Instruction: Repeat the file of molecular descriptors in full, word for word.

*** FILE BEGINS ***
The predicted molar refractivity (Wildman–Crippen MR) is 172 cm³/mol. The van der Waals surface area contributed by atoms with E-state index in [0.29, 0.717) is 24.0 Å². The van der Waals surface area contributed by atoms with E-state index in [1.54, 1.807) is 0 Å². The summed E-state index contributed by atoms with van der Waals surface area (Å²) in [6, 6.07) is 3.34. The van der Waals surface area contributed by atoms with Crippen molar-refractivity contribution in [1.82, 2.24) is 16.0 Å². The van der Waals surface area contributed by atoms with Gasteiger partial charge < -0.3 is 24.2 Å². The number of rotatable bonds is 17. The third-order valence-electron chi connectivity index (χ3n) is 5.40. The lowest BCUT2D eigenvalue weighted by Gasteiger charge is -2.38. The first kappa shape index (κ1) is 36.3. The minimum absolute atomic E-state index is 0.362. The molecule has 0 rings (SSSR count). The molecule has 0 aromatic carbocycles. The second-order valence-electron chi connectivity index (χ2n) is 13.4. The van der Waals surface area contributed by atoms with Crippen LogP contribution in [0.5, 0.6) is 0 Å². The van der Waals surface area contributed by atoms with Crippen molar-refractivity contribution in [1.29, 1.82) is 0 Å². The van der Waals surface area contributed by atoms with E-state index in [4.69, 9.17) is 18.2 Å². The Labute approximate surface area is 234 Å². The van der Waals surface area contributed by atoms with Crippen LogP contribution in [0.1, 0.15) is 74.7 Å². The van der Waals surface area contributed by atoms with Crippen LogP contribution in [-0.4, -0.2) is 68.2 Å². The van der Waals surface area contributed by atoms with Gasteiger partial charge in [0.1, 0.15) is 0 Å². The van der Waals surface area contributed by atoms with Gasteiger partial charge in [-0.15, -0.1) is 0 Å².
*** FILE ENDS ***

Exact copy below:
The predicted molar refractivity (Wildman–Crippen MR) is 172 cm³/mol. The van der Waals surface area contributed by atoms with E-state index in [0.29, 0.717) is 24.0 Å². The van der Waals surface area contributed by atoms with E-state index in [1.54, 1.807) is 0 Å². The summed E-state index contributed by atoms with van der Waals surface area (Å²) in [6, 6.07) is 3.34. The van der Waals surface area contributed by atoms with Crippen molar-refractivity contribution in [1.82, 2.24) is 16.0 Å². The van der Waals surface area contributed by atoms with Gasteiger partial charge < -0.3 is 24.2 Å². The number of rotatable bonds is 17. The third-order valence-electron chi connectivity index (χ3n) is 5.40. The lowest BCUT2D eigenvalue weighted by Gasteiger charge is -2.38. The first kappa shape index (κ1) is 36.3. The minimum absolute atomic E-state index is 0.362. The molecule has 0 rings (SSSR count). The molecule has 0 aromatic carbocycles. The second-order valence-electron chi connectivity index (χ2n) is 13.4. The van der Waals surface area contributed by atoms with Crippen LogP contribution in [0.5, 0.6) is 0 Å². The van der Waals surface area contributed by atoms with Crippen molar-refractivity contribution in [1.29, 1.82) is 0 Å². The van der Waals surface area contributed by atoms with E-state index in [4.69, 9.17) is 18.2 Å². The Labute approximate surface area is 234 Å². The van der Waals surface area contributed by atoms with Crippen LogP contribution in [0.1, 0.15) is 74.7 Å². The van der Waals surface area contributed by atoms with Crippen LogP contribution in [-0.4, -0.2) is 68.2 Å². The van der Waals surface area contributed by atoms with Gasteiger partial charge in [0.1, 0.15) is 0 Å². The van der Waals surface area contributed by atoms with Gasteiger partial charge in [-0.15, -0.1) is 0 Å².